US ready to invade Middle East in 1973

The US considered invading Saudi Arabia, Kuwait and Abu Dhabi after the 1973 Arab-Israeli war, newly revealed documents have claimed.

    The US supported Israel during the 1973 Arab-Israeli war

    Files released to the British National Archives on Thursday show that British spy chiefs believed 

    the US would be prepared to invade the countries

     to seize their oilfields.

    The papers, made public under the

    30-year rule for classified documents, reveal UK intelligence agencies estimated

    the US would take military action to prevent further

    disruption to oil supplies.

    The assessment followed the decision in October 1973 by Arab nations to

    slash oil production and send prices rocketing, while imposing a

    complete embargo on the US over their support for Israel.

    In Britain, Prime Minister Edward Heath's Conservative

    government was forced to draw

    up plans for gasoline rationing after panic buying led to shortages

    at filling stations.

    Oil supplies

    Although the war in the Middle East was over after three weeks,

    a secret assessment drawn up for government ministers

    concluded the US would rather risk military action than be held

    to ransom by Arab oil-producers.

    Abu Dhabi holds significant oil

    The report, dated 12 December 1973 and marked UK Eyes Alpha,

    calculated the US could guarantee sufficient oil

    supplies for themselves and their allies by invading countries with


    reserves of more than 28 billion tonnes.

    It warned the American occupation would need to last 10 years

    as the West developed alternative energy sources, and would result

    in the "total alienation" of the Arabs and much of the rest of the

    Third World.

    The United States would even consider pre-emptive

    action if Arab governments, "elated by the success of the oil

    weapon", began imposing new demands.

    "Even if this had not happened, the US government might consider

    that it could not tolerate a situation in which the US and its

    allies were in effect at the mercy of a small group of unreasonable

    countries," the report said.

    Last resort 

    "In view of the incalculable consequences of military action

    against the Arabs, we consider that US intervention would probably

    come late as a move of last resort.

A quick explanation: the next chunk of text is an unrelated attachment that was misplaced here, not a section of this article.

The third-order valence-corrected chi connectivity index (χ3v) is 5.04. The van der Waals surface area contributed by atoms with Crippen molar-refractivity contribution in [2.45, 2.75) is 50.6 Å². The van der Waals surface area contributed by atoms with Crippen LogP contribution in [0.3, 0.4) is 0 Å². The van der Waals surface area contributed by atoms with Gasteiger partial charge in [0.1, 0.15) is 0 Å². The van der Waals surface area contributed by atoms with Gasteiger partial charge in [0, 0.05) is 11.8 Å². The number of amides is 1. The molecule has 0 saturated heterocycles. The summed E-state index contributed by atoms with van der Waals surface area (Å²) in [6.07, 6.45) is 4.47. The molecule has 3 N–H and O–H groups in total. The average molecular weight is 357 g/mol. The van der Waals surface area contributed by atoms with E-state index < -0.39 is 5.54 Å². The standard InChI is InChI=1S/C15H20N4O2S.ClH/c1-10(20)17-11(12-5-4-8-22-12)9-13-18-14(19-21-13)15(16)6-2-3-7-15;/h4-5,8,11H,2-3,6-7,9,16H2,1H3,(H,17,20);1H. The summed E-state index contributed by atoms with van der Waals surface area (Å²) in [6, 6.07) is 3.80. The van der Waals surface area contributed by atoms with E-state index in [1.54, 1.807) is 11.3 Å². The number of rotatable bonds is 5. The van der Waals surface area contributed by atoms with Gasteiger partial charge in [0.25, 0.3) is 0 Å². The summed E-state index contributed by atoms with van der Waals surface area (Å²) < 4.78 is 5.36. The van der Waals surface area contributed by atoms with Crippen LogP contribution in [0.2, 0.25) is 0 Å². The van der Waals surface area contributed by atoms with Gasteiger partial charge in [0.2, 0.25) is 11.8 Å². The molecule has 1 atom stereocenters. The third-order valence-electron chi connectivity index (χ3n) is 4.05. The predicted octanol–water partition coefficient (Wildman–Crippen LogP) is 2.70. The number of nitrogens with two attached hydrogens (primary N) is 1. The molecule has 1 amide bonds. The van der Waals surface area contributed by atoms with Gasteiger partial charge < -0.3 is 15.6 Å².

"But we cannot rule out the possibility of a rather earlier


    The Joint Intelligence Committee (JIC) said the initial US invasion force would not have

    to be large, with two brigades to seize the Saudi oilfields and one

    brigade each to take Kuwait and Abu Dhabi.

    In order to maintain the element of surprise, the US'

    first choice would probably be an airborne assault, but if that

    proved impracticable they could send an amphibious task force.

    "For Saudi Arabia, the operation could be fairly

    straightforward. The peacetime garrison of Dhahran is one lightly

    armed National Guard battalion and a Hawk SAM battery," the report said. 

    "In view of the incalculable consequences of military action

    against the Arabs, we consider that US intervention would probably

    come late as a move of last resort...

    But we cannot rule out the possibility of a rather earlier


    1973 UK intelligence report


    "The initial assault could be made by a brigade tasked to knock

    out the Hawk battery, seize the airfield, and so far as possible

    prevent sabotage to the oilfields.

    Iraqi threat  

    "For Kuwait the operational problems are greater. The Kuwaitis

    have about 100 tanks, mostly concentrated near the airport.


    means that although the initial assault could still be made by a

    brigade, the assault force would need to be rapidly reinforced, say

    within six hours, by tanks of its own."

    The US would almost certainly ask to use the British

    staging facilities at Gan or Diego Garcia, in the Indian Ocean, the report 


    The JIC said the US would probably give the Soviet Union

    prior notice of its intentions, and that Kremlin opposition would

    "probably stop short of direct military intervention".

    However, in a reversal of what was actually to happen 18 years

    later, the JIC said that if the US seized Kuwait, Iraq might

    try to mount a counter-invasion to expel them.

    "The greatest risk in the Gulf would probably arise in Kuwait,

    where the Iraqis, with Soviet backing, might be tempted to




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